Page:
UNITED WE SOLVE FOR X: The tag team of Study Edge and the University of Florida's Lastinger Center for Learning has created Algebra Nation, a free online platform where teachers, students and parents can peruse videos, study guides, and prep exercises related to Algebra I. Students can login through Facebook--or iOS and Android apps--to access over 200 video lessons and exercises, many created by Floridian teachers. They can also post questions on a digital wall where their peers, teachers, and Study Edge's full-time staff can answer the queries, all around the clock.
Using Facebook in schools, of course, is a tricky endeavor, so teachers can also access all of the videos and exercises on the Algebra Nation website for use in class.
Funded by UF, the platform was initially designed to help Florida students pass the state's Algebra I End-of-Course exam, a pre-requisite for high school graduation. (Last year over 40 percent of those who took the exam failed it--which means they have take it again the following years until they pass.)
But wait, you ask: Isn't Florida one of the 46 states committed to adopting the Common Core State Standards (CCSS)? Yep, that's right but formal adoption doesn't kick in until 2015. In the meantime, the state will use the Next Generation Sunshine State Standards (NGSSS) for 2013. Next year, the state will adopt hybrid CCSS/NGSSS standards before going full CCSS.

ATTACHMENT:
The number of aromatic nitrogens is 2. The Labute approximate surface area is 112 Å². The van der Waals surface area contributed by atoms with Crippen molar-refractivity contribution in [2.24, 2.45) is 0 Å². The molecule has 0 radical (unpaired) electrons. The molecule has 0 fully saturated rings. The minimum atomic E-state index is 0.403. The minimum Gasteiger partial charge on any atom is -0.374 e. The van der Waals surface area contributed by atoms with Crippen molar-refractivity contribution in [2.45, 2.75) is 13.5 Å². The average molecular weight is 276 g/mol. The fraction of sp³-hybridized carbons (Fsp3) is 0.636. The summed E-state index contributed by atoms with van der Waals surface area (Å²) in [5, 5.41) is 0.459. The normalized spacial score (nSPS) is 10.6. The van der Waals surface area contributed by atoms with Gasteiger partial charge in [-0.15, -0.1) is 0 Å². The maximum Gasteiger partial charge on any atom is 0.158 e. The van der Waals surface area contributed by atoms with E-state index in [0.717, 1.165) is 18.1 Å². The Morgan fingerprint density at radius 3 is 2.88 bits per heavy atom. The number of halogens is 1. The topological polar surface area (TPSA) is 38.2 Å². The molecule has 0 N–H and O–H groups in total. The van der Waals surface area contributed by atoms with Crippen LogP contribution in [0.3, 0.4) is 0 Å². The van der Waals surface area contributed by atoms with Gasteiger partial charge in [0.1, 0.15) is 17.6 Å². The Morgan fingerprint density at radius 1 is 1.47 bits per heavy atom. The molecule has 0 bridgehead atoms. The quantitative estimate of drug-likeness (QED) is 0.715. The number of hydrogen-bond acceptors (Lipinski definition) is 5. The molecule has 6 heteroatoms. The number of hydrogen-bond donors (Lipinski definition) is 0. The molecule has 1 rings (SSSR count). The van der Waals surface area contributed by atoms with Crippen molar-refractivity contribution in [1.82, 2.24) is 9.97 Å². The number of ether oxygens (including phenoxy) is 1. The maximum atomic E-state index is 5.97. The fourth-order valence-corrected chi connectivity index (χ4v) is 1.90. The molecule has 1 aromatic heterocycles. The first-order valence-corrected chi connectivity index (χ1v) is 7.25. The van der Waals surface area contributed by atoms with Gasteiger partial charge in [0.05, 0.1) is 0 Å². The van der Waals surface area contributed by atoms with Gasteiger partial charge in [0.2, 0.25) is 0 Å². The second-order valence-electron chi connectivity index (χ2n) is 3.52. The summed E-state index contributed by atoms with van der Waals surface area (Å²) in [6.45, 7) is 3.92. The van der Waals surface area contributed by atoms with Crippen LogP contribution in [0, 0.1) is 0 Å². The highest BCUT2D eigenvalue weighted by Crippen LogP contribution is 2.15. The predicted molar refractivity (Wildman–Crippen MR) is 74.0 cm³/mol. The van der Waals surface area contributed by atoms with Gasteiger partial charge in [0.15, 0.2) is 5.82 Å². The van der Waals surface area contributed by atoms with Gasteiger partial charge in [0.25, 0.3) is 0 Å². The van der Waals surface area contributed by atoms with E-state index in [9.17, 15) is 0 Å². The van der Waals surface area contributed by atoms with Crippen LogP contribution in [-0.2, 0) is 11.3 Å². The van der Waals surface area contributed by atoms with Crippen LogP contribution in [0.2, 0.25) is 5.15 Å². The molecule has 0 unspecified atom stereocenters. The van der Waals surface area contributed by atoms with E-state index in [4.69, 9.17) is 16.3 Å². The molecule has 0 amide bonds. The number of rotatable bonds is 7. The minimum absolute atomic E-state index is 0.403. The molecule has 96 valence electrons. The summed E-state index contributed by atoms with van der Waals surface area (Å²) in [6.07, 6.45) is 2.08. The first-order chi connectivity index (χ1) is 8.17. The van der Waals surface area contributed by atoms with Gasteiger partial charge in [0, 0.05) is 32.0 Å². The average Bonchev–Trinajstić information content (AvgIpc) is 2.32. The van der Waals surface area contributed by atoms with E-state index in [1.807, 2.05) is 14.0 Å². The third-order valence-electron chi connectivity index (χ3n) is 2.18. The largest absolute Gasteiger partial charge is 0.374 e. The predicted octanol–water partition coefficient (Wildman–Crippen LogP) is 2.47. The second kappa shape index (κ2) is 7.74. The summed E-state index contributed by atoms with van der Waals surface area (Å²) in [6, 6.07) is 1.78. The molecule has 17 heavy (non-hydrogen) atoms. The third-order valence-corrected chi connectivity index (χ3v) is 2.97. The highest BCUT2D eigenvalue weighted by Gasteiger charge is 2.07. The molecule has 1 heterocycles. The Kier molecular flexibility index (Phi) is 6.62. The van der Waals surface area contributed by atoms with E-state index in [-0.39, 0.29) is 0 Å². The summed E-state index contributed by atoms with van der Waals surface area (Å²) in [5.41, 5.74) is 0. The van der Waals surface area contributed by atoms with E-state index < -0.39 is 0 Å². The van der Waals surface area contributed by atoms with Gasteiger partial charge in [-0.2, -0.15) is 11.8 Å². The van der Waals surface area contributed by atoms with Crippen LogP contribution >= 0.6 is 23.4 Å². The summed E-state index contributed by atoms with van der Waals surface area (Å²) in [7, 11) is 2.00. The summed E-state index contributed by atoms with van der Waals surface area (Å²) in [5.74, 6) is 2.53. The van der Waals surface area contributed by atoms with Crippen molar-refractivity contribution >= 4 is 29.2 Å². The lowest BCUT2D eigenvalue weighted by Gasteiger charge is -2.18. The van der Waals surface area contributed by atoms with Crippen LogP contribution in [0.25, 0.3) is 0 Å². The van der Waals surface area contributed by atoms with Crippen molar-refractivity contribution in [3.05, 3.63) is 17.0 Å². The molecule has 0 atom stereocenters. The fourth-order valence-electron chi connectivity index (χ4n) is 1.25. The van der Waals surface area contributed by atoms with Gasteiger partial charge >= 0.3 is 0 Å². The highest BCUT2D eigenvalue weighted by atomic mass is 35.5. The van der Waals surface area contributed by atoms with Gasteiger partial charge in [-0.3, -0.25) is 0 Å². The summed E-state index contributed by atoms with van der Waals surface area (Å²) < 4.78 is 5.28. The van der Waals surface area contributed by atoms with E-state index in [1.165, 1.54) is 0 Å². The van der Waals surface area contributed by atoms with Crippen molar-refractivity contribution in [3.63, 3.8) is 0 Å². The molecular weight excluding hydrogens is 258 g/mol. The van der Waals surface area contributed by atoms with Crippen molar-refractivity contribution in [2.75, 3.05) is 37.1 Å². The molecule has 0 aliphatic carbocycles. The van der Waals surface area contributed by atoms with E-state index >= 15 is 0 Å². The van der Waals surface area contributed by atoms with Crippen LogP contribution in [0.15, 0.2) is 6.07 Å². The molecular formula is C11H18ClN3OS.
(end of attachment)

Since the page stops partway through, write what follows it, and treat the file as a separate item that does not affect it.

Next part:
So while Algebra Nation is currently designed to meet the Sunshine State standards, Study Edge founder and president Ethan Fieldman invites others to check it out. Word has gotten out since its soft launch to ten schools less than two weeks ago, as teachers from over 20 states have requested access to the Nation. Fieldman assures us that the platform's content will evolve to keep up-to-date with changes in Florida's math standards. "The majority of our videos are already Common Core-aligned," Fieldman adds.
And here's a handy little cheat that Fieldman shared. Anyone can sign up and select "Other high school" to check out all of the materials. The only thing you won't get are reports for individual student and class usage that teachers at recognized schools have access to. Given all the attention he's getting though, we imagine that may change soon.